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The Decline Of The Industry Continued
After Nationalisation 1947

1973 1974

  1976 Pages     1     2 

1976 - Page 2

Small Hand-Held Programmable Calculators
Issued To Colliery Surveyors

Modernisation was introduced for surveyors with the Hewlett-Packard HP65 hand-held programmable calculators, at 400 each saved many hours of work for calculating the results of surveys etc. 

Electronic Distance Measurer

A Kern DM500 electronic distance measurer was available.  Previously the DI 10 system, new in 1973 was very cumbersome and heavy, requiring a large ‘car’ battery to operate it (and a team of men to carry it !).  All instruments of this nature need exemptions from the HMI and can only be used in underground roadways where the methane content is less than 1¼%. Methanometer readings were taken before any connections were made and also periodically throughout the exercise.  Most pits in the region were soon using the new system.


Jim Callaghan took over as Prime Minister (Labour) from 5th April 1976 to 4th May 1979 from Harold Wilson who suddenly stood down. Harold realised he was beginning to forget things and particularly at the box in Parliament.
Jim Callaghan will be remembered for his quote during the Winter of discontent when there were strikes etc....’Crisis, what crisis?’


On the exploration front, ideas regarding a new Coalfield in East Nottinghamshire /West Lincolnshire in the Vale of Till and Vale of Witham were being examined.

South Midlands Area

The South Midlands Area now absorbed the Kent Coalfield pits of

  • Betteshanger 1,062 men in No6 seam, 398 s/f
  • Snowdown 672 in No6 seam, 214 s/f
  • Tilmanstone 613 in No6 seam, 215 s/f.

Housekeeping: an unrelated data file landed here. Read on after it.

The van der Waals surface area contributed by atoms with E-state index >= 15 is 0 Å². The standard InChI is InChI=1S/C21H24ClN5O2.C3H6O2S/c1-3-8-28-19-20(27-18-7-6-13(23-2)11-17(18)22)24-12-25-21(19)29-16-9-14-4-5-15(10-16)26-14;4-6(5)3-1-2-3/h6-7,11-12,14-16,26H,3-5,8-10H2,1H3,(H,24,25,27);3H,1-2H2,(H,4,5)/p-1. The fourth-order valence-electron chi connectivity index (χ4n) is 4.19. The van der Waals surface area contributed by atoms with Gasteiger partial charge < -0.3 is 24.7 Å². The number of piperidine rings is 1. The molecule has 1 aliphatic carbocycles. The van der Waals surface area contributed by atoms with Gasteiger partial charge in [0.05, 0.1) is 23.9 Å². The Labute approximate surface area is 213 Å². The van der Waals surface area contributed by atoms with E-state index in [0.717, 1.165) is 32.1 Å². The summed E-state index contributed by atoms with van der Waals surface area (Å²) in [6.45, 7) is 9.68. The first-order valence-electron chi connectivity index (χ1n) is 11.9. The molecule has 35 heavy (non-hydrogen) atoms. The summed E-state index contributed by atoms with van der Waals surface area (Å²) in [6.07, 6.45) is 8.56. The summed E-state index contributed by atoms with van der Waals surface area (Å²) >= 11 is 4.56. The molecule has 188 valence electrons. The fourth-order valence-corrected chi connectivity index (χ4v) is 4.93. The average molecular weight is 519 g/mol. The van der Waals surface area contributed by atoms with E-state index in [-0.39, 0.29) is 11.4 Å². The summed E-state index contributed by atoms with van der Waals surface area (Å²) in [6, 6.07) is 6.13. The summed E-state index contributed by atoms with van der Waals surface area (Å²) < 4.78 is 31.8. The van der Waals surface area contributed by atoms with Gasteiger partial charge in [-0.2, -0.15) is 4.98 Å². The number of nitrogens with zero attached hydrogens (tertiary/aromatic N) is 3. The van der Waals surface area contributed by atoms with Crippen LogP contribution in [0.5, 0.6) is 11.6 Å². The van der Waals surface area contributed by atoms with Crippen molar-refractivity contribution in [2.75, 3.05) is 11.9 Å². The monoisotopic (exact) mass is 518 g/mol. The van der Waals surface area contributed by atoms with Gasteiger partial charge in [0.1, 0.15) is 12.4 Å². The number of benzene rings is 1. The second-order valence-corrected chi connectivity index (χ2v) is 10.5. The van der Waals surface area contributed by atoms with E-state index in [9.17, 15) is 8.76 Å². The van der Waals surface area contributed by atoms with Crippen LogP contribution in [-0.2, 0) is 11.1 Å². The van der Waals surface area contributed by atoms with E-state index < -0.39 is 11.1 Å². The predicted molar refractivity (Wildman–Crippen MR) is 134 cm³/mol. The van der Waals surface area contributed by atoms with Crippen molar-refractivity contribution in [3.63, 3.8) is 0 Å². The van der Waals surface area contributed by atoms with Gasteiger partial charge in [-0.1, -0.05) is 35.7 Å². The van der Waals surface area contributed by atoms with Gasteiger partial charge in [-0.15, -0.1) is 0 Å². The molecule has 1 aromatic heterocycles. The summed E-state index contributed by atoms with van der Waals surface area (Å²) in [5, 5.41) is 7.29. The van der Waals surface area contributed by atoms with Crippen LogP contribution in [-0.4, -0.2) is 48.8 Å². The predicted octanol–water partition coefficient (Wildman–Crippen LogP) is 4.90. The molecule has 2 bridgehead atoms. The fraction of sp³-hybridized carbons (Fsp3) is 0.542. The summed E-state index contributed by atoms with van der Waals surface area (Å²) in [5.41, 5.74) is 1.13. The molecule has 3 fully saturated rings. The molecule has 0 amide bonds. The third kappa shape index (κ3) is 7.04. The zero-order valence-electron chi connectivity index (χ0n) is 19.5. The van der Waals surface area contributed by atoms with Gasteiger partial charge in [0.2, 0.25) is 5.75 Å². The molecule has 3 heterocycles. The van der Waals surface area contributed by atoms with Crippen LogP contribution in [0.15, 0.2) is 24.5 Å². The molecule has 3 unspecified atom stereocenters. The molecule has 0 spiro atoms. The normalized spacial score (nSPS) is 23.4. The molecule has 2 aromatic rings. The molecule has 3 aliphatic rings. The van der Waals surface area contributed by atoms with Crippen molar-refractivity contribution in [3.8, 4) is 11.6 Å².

were at Coleorton and journeys by management to Kent were made by aeroplane from East Midlands Airport.

Pye Hill Rack-a-Track

At Pye Hill (South Nottinghamshire) a Pitcraft Ltd Rack-a-Track system to a trepanner was made in the 68” (1.73m) thick 4 leaf Blackshale seam at 500 yards (457m) deep.  The first successful trial had been in 1973 with an AB 200hp SERDS (Single ended ranging drum shearer).

Surface Drifts

Surface drifts were now in operation at Arkwright, High Moor and Renishaw Park (North Derbyshire) and Cadley Hill (South Derbyshire) and Measham (Leicestershire) and Bentinck, Moorgreen and Pye Hill (South Nottinghamshire).
50 out of 246 pits in the country now had surface drifts.

Metrication Of Measurements

The NCB had a Metrication Day on 1st May 1976, and from now on, all weights would be in tonnes of 2,200 lb and not tons of 2,240 lb.  A metric tonne of course is 1,000 kilograms.  Measurements in yards, feet and inches would gradually give way to measurements in metres, centimetres and millimetres.  This was a major task for surveyors – educating everybody else at the pit from the Manager down to the workmen.  My team of survey linesmen had been learning about the metric measurement system for several weeks before, and on metrication day we threw away all the imperial tapes. However the management team had to have a simple conversion chart supplied by me, to refer to for some months ahead, until the ‘penny dropped’. We were even informed by someone ‘high up at Area HQ’ that we were now working with the ‘big ton’, i.e. metric tonne of 1,000 kg (1 kg = 2.2 lb app = 2,200 lb, instead of the imperial ton of 2,240 lb. This is because at all collieries the tonnage appeared to ‘increase’.  For example 20,000 tons was now 20,321 tonnes! They said it looked better on paper and was quoted as the ‘long ton’ – crackpots!

Moorgreen Tonnage

The tonnage at Moorgreen (South Nottinghamshire) slumped and went down to 443,209 tonnes with 1,089 men. 

Generation Of Electricity Ceased

Ray Ilett the Power House attendant observing the last ‘puffs’ of the apparatus

On 1st May 1976 the generation of electricity ceased at Ollerton (North Nottinghamshire).  Electricity had been supplied to the village since 1926.  Hot water had also been supplied to the colliery housing, heated by exhaust steam from the winders via a calorifier and pumped around the village to all houses except at the bottom of Whinney Lane.

The photo shows Ray Ilett the Power House attendant observing the last ‘puffs’ of the apparatus before the conversion. In the ‘office’ in the background can be seen the various dials that had to be read and booked by staff personnel during the strike periods. That was another job that I did a few times.

Coal Industry Benevolent Trust

The Coal Industry Benevolent Trust was established to assist families and dependants of those killed at work in circumstances that do not warrant public appeals such as major accidents do.